June 5, 2009 in City

Housing for poor gets cash infusion

Money will help complete projects
By The Spokesman-Review
 
CHRISTOPHER ANDERSON photo

Walnut Corners, which will provide 47 low-income apartments, is nearly complete. It’ll get a boost from federal stimulus funding.
(Full-size photo)

By the numbers

30 Projects stalled in Washington when investments in low-income housing dried up.

$11 million In federal stimulus funds going toward Washington projects.

$8.75 million In federal stimulus funds going toward Idaho projects.

Nearly $20 million in federal help will be coming into Washington and Idaho to prop up low-income housing projects stalled by the recession.

The money – $11 million in Washington and nearly $8.8 million in Idaho – is intended to fill the gap left when the economy soured and investments in low-income housing by banks and large corporations dried up.

That left some 30 projects stalled at various stages of completion in Washington. The infusion of federal cash, as part of the massive stimulus bill signed into law in February, is intended to kick-start those projects. More stimulus money will be available to states later, for new housing projects.

“It’s sort of a three-fer,” said Steve Walker, director of the tax credit program for the Washington State Housing Finance Commission. “It’s jobs. It’s … all the tangible spinoffs of the jobs. And it’s affordable housing.”

Among the projects expected to get help is Walnut Corners in West Central Spokane, a nearly complete project intended to provide 47 low-income apartments at two locations. Walnut Corners is a project of Spokane Urban Ministries, a collaboration of four Lutheran churches, and the nonprofit Salem Arms.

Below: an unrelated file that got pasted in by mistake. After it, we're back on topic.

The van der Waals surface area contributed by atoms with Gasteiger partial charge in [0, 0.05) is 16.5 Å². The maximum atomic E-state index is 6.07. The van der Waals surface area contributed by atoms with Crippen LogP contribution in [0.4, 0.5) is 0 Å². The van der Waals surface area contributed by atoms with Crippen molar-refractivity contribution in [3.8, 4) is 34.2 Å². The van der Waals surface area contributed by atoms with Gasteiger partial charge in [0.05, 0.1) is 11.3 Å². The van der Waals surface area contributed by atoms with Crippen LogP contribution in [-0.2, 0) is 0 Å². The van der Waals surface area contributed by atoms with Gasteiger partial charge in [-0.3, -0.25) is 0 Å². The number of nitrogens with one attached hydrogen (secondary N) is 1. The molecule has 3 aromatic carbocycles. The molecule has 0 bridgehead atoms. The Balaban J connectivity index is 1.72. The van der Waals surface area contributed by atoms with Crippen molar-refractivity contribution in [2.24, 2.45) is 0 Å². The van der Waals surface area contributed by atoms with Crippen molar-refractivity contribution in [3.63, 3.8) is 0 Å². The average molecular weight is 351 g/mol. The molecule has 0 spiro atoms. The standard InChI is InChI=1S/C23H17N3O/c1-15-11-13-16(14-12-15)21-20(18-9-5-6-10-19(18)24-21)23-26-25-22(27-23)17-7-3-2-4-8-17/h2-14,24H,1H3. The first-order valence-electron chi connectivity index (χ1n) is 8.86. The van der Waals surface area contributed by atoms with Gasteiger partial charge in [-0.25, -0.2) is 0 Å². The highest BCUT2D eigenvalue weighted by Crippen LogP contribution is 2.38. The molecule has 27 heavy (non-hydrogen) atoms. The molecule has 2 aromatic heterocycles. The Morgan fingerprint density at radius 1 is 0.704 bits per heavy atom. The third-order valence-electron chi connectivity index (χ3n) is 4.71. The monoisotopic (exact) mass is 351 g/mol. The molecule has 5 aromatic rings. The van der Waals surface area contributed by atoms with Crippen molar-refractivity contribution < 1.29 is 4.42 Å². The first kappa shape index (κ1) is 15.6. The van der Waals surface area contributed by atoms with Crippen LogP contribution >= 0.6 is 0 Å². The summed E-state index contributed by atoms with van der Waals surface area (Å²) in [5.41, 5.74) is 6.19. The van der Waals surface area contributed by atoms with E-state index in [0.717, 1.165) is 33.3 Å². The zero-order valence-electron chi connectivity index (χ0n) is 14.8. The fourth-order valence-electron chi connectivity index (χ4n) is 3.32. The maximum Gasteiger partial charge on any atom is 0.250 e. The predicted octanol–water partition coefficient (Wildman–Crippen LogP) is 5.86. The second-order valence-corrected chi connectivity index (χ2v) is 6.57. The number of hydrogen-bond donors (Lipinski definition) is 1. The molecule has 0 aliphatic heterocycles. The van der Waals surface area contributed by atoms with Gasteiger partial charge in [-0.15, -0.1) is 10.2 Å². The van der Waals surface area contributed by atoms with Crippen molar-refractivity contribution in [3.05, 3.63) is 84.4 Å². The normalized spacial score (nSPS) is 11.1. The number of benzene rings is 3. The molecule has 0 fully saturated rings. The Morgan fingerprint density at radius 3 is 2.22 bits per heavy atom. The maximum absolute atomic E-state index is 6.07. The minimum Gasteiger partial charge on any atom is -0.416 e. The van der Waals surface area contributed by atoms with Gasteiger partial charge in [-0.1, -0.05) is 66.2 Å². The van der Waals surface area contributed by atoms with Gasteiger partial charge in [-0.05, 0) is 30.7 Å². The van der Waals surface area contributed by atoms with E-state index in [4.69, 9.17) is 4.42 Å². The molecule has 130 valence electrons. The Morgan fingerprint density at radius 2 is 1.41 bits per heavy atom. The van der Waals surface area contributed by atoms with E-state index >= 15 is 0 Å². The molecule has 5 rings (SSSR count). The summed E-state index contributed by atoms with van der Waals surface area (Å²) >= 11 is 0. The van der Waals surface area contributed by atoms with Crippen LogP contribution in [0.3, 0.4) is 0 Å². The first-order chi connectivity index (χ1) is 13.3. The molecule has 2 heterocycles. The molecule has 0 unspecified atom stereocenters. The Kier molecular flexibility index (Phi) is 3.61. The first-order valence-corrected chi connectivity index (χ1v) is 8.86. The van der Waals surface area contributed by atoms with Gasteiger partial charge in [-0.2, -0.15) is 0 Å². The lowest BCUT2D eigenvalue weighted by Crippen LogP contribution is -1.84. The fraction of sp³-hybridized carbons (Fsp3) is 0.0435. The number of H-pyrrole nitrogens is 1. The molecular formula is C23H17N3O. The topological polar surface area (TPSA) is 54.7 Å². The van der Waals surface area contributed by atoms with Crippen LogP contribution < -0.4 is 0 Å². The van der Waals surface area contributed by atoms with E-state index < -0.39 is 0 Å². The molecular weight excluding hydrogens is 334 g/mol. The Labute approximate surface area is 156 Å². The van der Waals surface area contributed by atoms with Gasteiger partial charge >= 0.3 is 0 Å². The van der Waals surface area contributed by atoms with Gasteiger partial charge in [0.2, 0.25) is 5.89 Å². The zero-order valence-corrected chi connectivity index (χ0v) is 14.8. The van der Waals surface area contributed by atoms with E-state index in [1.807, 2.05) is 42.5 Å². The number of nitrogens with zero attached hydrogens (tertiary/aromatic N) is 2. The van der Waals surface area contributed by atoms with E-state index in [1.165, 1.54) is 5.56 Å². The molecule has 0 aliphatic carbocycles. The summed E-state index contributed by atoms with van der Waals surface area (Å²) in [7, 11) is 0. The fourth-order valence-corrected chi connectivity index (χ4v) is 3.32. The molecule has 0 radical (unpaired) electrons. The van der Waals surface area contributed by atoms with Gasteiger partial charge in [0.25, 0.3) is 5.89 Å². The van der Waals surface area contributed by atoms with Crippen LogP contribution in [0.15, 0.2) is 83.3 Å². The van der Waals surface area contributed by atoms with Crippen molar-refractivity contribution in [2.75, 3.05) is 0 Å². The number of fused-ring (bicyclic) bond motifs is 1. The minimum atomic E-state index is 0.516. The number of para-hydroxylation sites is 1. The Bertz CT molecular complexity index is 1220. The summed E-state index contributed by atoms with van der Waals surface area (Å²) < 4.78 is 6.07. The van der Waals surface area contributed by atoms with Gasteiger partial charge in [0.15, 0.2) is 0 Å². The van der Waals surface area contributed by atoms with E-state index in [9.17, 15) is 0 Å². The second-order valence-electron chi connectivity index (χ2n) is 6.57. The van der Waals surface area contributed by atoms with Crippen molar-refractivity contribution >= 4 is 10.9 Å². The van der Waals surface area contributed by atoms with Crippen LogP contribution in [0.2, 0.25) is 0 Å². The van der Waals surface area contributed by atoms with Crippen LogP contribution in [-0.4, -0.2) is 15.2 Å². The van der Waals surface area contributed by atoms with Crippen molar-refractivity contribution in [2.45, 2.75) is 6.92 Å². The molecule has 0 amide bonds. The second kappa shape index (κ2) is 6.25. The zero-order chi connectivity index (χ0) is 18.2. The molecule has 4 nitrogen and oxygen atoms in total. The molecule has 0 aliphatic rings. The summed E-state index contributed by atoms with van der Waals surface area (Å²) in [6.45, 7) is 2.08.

Attempts to reach officials involved with Walnut Corners were unsuccessful Wednesday.

The release of the stimulus money is intended to make up for the collapse of the market for tax credits.

The federal government essentially sells tax credits for such projects as an investment. Banks and large companies would purchase the tax credits at a discount – around 85 cents on the dollar – to lower their tax bills, with the money going to finance the development of affordable housing.

In good times, it was a stable, popular investment, Walker said.

“Over time, the Low Income Housing Tax Credit Program has become the primary vehicle for helping to finance the development of low-income housing,” Walker said.

But investment in the program dried up in the past two years, as the banks and large companies ran into hard times – reducing their need for tax credits and desire to invest. Walker said the market for the credits is 40 percent to 60 percent what it was two years ago.

Walker said this is the first phase of funding help for the tax-credit program, and the state will likely seek more in the future.

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